Many parents use the terms preschool and kindergarten interchangeably. You might think your child is ready to attend school, but does this mean you can enrol them in any preschool in Singapore? Or are they ready for kindergarten? Maybe what you need is actually a playgroup or childcare. In this article, we’ll look at the differences between preschool and kindergarten in Singapore.
According to the Ministry of Education, preschool in Singapore is an all-encompassing term that refers to the education for children under the age of seven. Preschool includes half-day or full-day childcare programmes and Kindergarten preschool education. The primary learning goals of preschool are to build confidence, learn social skills, and develop a good foundation in literacy and numeracy.
Based on the MOE’s definition, kindergarten in Singapore falls under the general term preschool. However, kindergarten programmes are designed for children between age three to six years old, unlike childcare which can start as young as 18 months to six years old.
Kindergarten as a level (such as Kindergarten 1 and Kindergarten 2) is also part of the preschool, together with the nursery levels or playgroups. The Early Childhood Development Agency (EDCA) regulates the Kindergarten programmes in Singapore.
What doesn’t fall under Kindergarten programmes are childcare centres that offer half-or-full daycare and offer naps and mealtimes. These programmes are not as academic as Kindergarten programmes. Kindergarten programmes do not typically provide nap times and have set class schedules that are a few hours long.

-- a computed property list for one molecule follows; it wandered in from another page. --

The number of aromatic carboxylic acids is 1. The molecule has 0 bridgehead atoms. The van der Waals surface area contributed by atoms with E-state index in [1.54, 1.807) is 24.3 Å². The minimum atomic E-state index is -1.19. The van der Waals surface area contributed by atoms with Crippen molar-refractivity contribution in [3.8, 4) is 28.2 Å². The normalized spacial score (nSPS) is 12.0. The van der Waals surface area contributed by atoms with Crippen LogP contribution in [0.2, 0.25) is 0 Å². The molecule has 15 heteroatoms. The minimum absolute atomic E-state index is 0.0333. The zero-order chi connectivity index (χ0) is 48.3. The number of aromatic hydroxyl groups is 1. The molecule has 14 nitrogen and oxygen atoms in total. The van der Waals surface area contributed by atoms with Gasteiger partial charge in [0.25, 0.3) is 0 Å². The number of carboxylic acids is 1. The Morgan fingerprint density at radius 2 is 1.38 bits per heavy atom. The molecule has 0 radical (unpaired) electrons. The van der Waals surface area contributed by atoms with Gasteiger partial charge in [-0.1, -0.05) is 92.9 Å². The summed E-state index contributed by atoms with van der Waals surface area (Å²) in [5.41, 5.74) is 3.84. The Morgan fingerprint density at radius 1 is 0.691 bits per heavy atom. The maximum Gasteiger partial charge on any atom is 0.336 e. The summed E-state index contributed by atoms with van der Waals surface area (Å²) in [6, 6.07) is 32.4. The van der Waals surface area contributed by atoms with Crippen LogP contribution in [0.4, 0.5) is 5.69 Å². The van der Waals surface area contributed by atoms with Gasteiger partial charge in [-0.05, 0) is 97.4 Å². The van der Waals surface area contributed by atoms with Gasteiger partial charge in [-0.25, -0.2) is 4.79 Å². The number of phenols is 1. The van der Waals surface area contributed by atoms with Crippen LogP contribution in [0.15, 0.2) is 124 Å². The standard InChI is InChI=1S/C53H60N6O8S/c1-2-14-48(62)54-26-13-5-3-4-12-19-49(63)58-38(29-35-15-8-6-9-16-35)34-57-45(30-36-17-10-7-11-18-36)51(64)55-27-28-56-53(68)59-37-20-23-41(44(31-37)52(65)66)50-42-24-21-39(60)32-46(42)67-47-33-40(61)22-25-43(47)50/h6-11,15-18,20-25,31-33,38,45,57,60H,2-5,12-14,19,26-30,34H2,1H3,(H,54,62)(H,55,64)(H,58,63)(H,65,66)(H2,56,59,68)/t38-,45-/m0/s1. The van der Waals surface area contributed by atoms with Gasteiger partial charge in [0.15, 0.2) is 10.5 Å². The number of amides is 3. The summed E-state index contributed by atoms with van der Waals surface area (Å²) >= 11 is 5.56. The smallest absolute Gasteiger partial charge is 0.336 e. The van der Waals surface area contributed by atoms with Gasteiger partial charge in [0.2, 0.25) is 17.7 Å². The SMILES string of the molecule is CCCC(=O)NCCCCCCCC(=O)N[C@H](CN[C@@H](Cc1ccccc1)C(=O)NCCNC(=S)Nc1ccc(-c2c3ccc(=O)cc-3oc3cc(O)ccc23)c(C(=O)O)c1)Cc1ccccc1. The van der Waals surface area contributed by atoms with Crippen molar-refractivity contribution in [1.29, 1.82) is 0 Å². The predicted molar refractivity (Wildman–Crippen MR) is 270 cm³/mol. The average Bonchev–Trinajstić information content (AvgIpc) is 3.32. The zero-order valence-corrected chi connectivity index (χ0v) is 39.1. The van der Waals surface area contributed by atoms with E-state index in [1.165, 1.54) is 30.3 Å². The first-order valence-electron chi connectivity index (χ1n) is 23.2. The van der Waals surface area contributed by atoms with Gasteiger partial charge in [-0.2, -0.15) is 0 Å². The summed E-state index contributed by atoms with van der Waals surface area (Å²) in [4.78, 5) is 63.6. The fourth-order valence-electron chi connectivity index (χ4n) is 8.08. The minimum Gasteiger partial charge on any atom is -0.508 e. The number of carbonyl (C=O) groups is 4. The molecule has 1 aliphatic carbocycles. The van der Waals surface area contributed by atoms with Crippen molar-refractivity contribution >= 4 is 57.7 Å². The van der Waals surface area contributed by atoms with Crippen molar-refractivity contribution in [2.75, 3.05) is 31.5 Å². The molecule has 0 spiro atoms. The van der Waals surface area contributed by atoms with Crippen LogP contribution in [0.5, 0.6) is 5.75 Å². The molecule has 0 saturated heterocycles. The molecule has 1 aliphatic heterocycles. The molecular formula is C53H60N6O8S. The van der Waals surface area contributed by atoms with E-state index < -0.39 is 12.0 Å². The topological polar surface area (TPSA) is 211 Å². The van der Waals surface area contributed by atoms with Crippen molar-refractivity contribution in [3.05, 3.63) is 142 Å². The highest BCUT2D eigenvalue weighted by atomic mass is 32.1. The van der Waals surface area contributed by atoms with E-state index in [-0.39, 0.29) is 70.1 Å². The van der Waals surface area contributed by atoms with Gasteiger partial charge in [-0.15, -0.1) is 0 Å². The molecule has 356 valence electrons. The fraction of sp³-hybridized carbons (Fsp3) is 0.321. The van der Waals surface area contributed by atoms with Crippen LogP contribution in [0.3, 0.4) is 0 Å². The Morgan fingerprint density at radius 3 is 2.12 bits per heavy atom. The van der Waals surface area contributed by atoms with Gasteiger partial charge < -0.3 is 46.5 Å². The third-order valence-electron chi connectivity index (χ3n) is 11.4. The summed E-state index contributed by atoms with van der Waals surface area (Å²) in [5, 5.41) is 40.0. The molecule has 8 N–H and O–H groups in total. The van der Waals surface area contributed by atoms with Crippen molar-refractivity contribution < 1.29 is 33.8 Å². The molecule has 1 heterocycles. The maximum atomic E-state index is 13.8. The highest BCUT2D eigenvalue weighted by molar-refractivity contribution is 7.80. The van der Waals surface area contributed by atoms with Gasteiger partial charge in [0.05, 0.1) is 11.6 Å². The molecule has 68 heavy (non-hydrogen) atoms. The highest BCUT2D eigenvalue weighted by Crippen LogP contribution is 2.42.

The MOE offers MOE Kindergarten (MK) for Kindergarten 1 and Kindergarten 2 students for Singapore citizens and permanent residents. Private centres and preschools typically offer playgroup, nursery, and kindergarten levels and are open to all students.
Is your child ready for preschool in Singapore?
So, if you feel your child is ready to attend school, you will first need to consider both your child’s and your needs and, of course, their age. If you are working full-time and need to leave your two-year-old in a safe and caring environment, you will need a childcare centre.k
Age is the primary determinant of the preschool level your child will enter. If your child is older and you want them to experience attending a more formal school setting, enrol them in a Kindergarten programme. However, both are part of the kindergarten programmes in preschool.
Preschool vs. Kindergarten in Singapore
Let’s take a closer look at the levels of preschool in Singapore. Typically, preschools offer programmes beginning at 18 months old to 6 years old. A playgroup is the earliest type of class or group your child can join. These are for very young children, or toddlers, who are ready for their first taste of school.
In a playgroup, students are at least 18 months old, and these classes focus primarily on play and socialisation. Take note that you aren’t (or shouldn’t) be enrolling your child in a playgroup to become a genius or academically gifted. A playgroup allows your child to play with other children, develop their fine and gross motor skills (such as catching a ball or running) and expand their vocabulary.